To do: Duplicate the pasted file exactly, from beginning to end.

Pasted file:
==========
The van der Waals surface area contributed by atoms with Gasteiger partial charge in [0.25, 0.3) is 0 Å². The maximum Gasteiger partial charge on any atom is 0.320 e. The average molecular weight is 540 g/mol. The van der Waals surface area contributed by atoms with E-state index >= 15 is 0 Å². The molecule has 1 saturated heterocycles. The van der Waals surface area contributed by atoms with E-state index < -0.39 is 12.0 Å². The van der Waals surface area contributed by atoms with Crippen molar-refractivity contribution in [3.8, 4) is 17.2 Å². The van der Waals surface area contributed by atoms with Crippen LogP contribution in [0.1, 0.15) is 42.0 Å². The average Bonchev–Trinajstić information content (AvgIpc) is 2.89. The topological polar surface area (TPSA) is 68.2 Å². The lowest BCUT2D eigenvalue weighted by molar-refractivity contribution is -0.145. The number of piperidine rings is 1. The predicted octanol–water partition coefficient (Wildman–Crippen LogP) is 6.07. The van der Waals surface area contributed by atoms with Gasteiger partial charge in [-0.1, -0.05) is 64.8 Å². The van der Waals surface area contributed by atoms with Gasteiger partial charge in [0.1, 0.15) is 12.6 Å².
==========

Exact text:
The van der Waals surface area contributed by atoms with Gasteiger partial charge in [0.25, 0.3) is 0 Å². The maximum Gasteiger partial charge on any atom is 0.320 e. The average molecular weight is 540 g/mol. The van der Waals surface area contributed by atoms with E-state index >= 15 is 0 Å². The molecule has 1 saturated heterocycles. The van der Waals surface area contributed by atoms with E-state index < -0.39 is 12.0 Å². The van der Waals surface area contributed by atoms with Crippen molar-refractivity contribution in [3.8, 4) is 17.2 Å². The van der Waals surface area contributed by atoms with Crippen LogP contribution in [0.1, 0.15) is 42.0 Å². The average Bonchev–Trinajstić information content (AvgIpc) is 2.89. The topological polar surface area (TPSA) is 68.2 Å². The lowest BCUT2D eigenvalue weighted by molar-refractivity contribution is -0.145. The number of piperidine rings is 1. The predicted octanol–water partition coefficient (Wildman–Crippen LogP) is 6.07. The van der Waals surface area contributed by atoms with Gasteiger partial charge in [-0.1, -0.05) is 64.8 Å². The van der Waals surface area contributed by atoms with Gasteiger partial charge in [0.1, 0.15) is 12.6 Å².